I was testing this when my skin felt drier than normal (it’s typically normal-to-dry but closer to normal), and I felt like it emphasized the visible pores on my cheeks and had clingy feeling. If you have drier patches (I sometimes get them around my temples), it is not forgiving at all. The result was not entirely unexpected, given the demi-matte finish–the rule of thumb has always been dewier finishes for drier skin, matter finishes for oilier skin. I wanted to wait until my skin normalized to try it again, which is why the review took longer than normal, and I liked it better when my skin was at its usual normal-to-dry character.

The coverage is light to medium, but medium coverage takes a little more product to achieve, so it is less comfortable and heavier to wear if you need medium coverage. It has a good consistency where it doesn’t feel thick, but it’s not watery or loose. I used about a pump to pump and a half for total application. I tried various applicators, from sponges to brushes (109, 130, 187, 193), and I preferred the 109 or 193 (really like how it gets into the nooks and crannies so well!).

I get around eight hours of wear with this foundation, which is solid. I wore it longer, and by the tenth hour, it was a little faded and had moved around a touch, but it was still mostly intact (a little powder would have brought it back up to par). There is a faint chemical scent that I noticed when I first applied the product to my skin, but I did not detect it as I wore it throughout the day. I’d recommend this foundation more for those with normal, combination, or oily skin types. If you have dry skin but not patches or flakes, then you might like this one still–but I’d say it’s not a good match if you do suffer from drier patches/flaking.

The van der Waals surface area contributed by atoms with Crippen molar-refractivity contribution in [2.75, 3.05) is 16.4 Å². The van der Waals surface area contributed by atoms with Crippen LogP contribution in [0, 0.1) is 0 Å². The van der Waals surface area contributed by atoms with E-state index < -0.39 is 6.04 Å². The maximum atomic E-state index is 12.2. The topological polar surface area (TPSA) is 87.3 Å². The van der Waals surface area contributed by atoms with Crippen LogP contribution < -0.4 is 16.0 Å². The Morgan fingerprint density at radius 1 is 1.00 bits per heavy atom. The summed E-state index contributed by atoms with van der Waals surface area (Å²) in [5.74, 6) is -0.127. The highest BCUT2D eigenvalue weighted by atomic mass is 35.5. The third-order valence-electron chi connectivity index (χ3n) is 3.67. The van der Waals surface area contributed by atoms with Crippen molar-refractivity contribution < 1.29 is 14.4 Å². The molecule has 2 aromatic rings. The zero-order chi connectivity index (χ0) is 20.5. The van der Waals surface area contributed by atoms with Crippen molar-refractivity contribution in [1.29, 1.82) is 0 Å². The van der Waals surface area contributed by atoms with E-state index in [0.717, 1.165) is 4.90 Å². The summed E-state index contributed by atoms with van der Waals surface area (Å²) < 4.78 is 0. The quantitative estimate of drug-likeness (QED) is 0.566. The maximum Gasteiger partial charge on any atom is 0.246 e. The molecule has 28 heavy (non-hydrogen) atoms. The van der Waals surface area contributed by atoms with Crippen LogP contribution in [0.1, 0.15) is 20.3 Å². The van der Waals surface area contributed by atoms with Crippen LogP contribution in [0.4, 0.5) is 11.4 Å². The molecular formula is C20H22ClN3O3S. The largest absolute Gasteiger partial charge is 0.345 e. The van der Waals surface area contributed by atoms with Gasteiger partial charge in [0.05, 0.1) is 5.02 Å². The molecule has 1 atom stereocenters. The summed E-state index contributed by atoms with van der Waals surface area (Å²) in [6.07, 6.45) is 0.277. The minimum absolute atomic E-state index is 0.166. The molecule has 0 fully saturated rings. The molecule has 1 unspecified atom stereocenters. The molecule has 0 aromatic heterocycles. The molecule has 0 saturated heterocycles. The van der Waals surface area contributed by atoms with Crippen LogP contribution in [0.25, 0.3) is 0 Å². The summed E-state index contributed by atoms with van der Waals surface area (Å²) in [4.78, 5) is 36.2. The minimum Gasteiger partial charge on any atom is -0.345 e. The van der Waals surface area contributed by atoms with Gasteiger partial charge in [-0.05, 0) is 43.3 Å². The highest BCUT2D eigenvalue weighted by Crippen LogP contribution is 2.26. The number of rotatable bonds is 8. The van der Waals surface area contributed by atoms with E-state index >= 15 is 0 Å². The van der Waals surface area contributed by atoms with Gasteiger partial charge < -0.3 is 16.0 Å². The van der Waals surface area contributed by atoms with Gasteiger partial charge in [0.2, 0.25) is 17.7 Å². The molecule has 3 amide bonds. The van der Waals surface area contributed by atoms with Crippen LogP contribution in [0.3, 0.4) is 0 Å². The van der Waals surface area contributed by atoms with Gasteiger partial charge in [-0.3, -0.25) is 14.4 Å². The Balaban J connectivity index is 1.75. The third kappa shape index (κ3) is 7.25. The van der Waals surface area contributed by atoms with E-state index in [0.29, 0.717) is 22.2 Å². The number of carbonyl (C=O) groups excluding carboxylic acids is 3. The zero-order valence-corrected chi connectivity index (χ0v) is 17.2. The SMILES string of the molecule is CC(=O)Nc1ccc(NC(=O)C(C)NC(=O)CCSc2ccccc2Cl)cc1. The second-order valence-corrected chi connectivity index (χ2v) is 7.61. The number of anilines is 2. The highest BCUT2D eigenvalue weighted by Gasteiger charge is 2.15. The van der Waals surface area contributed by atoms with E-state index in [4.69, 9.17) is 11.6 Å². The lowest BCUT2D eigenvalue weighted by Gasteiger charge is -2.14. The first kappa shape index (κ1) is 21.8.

While it’s not appropriate for me when my skin is on the drier side, I didn’t have those issues when I tested it for a second run with normal skin.  I liked it, but I didn’t love it; it wasn’t my holy grail formula.  It’s worth checking out, and overall, a welcomed addition to MAC’s foundation line-up.

The Glossover

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MAC Matchmaster Foundation Review, Photos, Swatches

B+
It should be a good foundation for normal, combination, and oily skin types. I caution it for those with very dry to dry skin types, because it is less forgiving around larger pores, unevenness in skin texture, and dry patches. It's light to medium coverage, wears comfortably, and doesn't feel heavy when worn.

Product

8.5/10

Pigmentation

9/10

Texture

9/10

Longevity

8.5/10

Application

4/5

Results
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Wednesday, October 12th, 2011

NYX Apricot HD Blush
NYX Apricot HD Blush

NYX Apricot HD Blush

NYX Apricot HD Blush ($16.50 for 0.25 oz. ) is medium-dark coral-red with a soft, satiny shimmer-sheen. The color initially reminded me of Chanel Rouge, which is certainly redder and more intense–with a light hand, they’re comparable. It also reminded me of the original MAC Posey and MAC Mighty Aphrodite. Benefit Bella Bamba is pinker.